Agriculture Safety Day a Learning Experience
Shoals Area Students Benefit from Tailored Program
By Susie Sims
Growing up in Alabama, kids often deal with potentially dangerous situations on a daily basis.
We all know how dangerous a place a farm can be for youngsters, but teaching our kids to spot danger can be difficult.
In an effort to demonstrate the dangers facing farm and town residents, Colbert County recently hosted a Progressive Agriculture Safety Day.
The program, which was founded by Progressive Farmer magazine in 1995, used to be known as the Progressive Farmer Farm Safety Day Camp program. Its mission is to make farm and ranch life safer and healthier for all children through education and training.
|More than 100 children from Colbert, Franklin and Lauderdale counties were at the North Alabama State Fairgrounds to participate in the annual Progressive Agriculture Safety Day. The event gave these children a chance to learn about a variety of safety issues. Alabama Farmers Cooperative member stores are part of the sponsorship of this safety program in Alabama.
It began with 19 camps in 11 states. Today the combined programs sponsor more than 250 camps in 38 states and in three Canadian provinces.
Coordinators must be trained, as well, to insure they are kept up-to-date on the program.
Colbert County’s Safety Day was held on Wednesday, June 11 at the North Alabama State Fairgrounds in Muscle Shoals.
According to Billy Frost with the Colbert County Soil and Water Conservation District, the local program featured eight stations to educate students on local dangers.
The Farm Service Agency in Colbert County conducted the disability awareness event.
Lauderdale County NRCS ran the water safety area.
Students were fingerprinted by the staff of the Muscle Shoals Resource, Conservation and Development.
Members of the Colbert County Extension System conducted lessons on sun safety.
Fire Safety was taught by the Muscle Shoals Fire Department.
Randy Rice of North Fork Southern Railroad stressed the importance of railroad safety to the students.
Electric Safety was directed by the Tuscumbia and Muscle Shoals Electric Boards.
Butch Whitehead with the Shoals ATV Riders Association demonstrated proper and safe ways to ride ATVs.
Tri-Green ran the tractor and lawnmower safety area.
Making an Impression
While parents and family members are constantly telling children to be careful, sometimes what they need is to observe an event with their own eyes.
"You can talk all day to kids," said Frost. "But when they see something, it stays with them."
This "show me" philosophy is at the heart of the Safety Day.
Frost said the students really took notice when the electric safety demonstration showed them how easily they could be electrocuted.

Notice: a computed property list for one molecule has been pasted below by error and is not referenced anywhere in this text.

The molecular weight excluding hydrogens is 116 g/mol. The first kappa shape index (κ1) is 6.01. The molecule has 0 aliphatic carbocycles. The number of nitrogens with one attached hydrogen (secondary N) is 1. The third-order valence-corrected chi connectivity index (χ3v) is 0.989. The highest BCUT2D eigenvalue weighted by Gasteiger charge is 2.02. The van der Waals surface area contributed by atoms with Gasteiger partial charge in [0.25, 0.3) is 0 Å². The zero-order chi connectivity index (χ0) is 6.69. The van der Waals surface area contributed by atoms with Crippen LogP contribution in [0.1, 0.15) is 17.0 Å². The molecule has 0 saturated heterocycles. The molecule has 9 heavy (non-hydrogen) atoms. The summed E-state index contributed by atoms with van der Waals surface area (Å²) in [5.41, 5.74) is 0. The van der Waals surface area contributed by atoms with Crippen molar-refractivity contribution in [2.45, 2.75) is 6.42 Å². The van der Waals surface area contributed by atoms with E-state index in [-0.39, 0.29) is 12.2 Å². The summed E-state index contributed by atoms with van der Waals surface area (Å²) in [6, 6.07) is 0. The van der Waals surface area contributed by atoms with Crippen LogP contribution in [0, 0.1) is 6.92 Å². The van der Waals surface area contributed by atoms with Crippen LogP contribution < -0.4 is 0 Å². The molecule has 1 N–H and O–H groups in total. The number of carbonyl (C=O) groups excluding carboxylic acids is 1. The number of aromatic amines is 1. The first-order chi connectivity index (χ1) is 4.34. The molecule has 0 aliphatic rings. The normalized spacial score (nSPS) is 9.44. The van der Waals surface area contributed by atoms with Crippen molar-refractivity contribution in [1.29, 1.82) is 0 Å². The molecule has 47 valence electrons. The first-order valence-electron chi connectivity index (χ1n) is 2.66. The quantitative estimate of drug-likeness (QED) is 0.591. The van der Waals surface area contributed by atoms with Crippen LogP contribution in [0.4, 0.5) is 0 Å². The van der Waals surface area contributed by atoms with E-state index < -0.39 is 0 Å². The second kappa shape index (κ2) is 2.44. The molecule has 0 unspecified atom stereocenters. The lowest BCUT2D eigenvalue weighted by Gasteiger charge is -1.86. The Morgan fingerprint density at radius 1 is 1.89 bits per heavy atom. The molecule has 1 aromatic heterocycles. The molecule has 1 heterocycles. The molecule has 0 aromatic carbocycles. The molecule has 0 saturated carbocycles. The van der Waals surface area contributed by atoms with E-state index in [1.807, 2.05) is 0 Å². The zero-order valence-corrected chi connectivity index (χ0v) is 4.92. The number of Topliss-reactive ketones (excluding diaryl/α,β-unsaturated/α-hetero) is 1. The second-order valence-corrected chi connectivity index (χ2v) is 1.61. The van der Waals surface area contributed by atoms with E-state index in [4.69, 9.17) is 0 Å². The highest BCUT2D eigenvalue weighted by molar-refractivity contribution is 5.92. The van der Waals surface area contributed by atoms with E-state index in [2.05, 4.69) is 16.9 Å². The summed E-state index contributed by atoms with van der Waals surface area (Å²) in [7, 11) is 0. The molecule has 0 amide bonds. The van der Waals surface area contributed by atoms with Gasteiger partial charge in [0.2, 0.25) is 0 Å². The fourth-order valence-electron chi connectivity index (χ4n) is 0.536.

He said the big attention-getter of the day had to be the front-end loader demonstration.
Frost said they had a dummy lying on the ground with a watermelon as its head. When the front-end loader came down on the melon, students reacted out loud.
"That really got their attention," said Frost. "Many of them said they didn’t realize how much force was behind the loader."
The Logistics of the Day
It may seem like a daunting task to teach 141 students all the things you want them to know in just a few hours, but there was definitely a method.
Frost said the students, who were mostly from Colbert County, were broken up into small groups. Each group was given a different color bracelet. The groups then rotated through the stations.
It took 72 volunteers to make the day successful.
A group known as the Retired Senior Volunteer Program (RSVP) served as tour guides for the day. They escorted the groups of students from station to station.
Frost said the small groups really allowed the students to get involved at each station. They feel more comfortable and ask more questions.
A safety committee was on-hand to make sure students were in the right place.
Helen Keller Hospital served lunch.
Other Topics Available
In order for Safety Days to be most effective, local organizers can choose from a variety of topics and activities.
Some of the other available activities include chemical safety, firearm safety, hand tool safety and roadway safety.
By choosing topics most pertinent to local students, organizers can design a program tailor-made for a specific community.
In addition to the on-site help mentioned above, many other local businesses and agencies assisted with the cost and production of the day.
Local sponsors for the Safety Day include the Alabama Cooperative Extension System, Alabama Farmers Cooperative member stores, Alabama Department of Transportation, Alabama Health Care, Buffalo Rock, Colbert Soil and Water Conservation District, First Southern, FSA-Tuscumbia field office, Helen Keller Hospital, Jim Bishop Toyota, Lauderdale Soil and Water Conservation District, Liberty National Life Insurance, Long-Lewis, Muscle Shoals Electric Board, Muscle Shoal Fire Department, North Alabama Fair Grounds, Northwest RC&D, NRCS-Florence field office, NRCS-Tuscumbia field office, Pizza Hut, Project Life Saver, Purity, Retired Senior Volunteer Program, Sheffield Fire Department, Sheffield Utility Department, Shoals ATV Riders, State Farm-James Hampton, Tri-Green Tractor Company, Tuscumbia Utility Department and Wal-Mart.
Persons interested in more information about the Progressive Agriculture Safety Day may visit the website at www.progressiveag.org
. The site contains information on hosting a Safety Day in your area and information about upcoming Safety Days.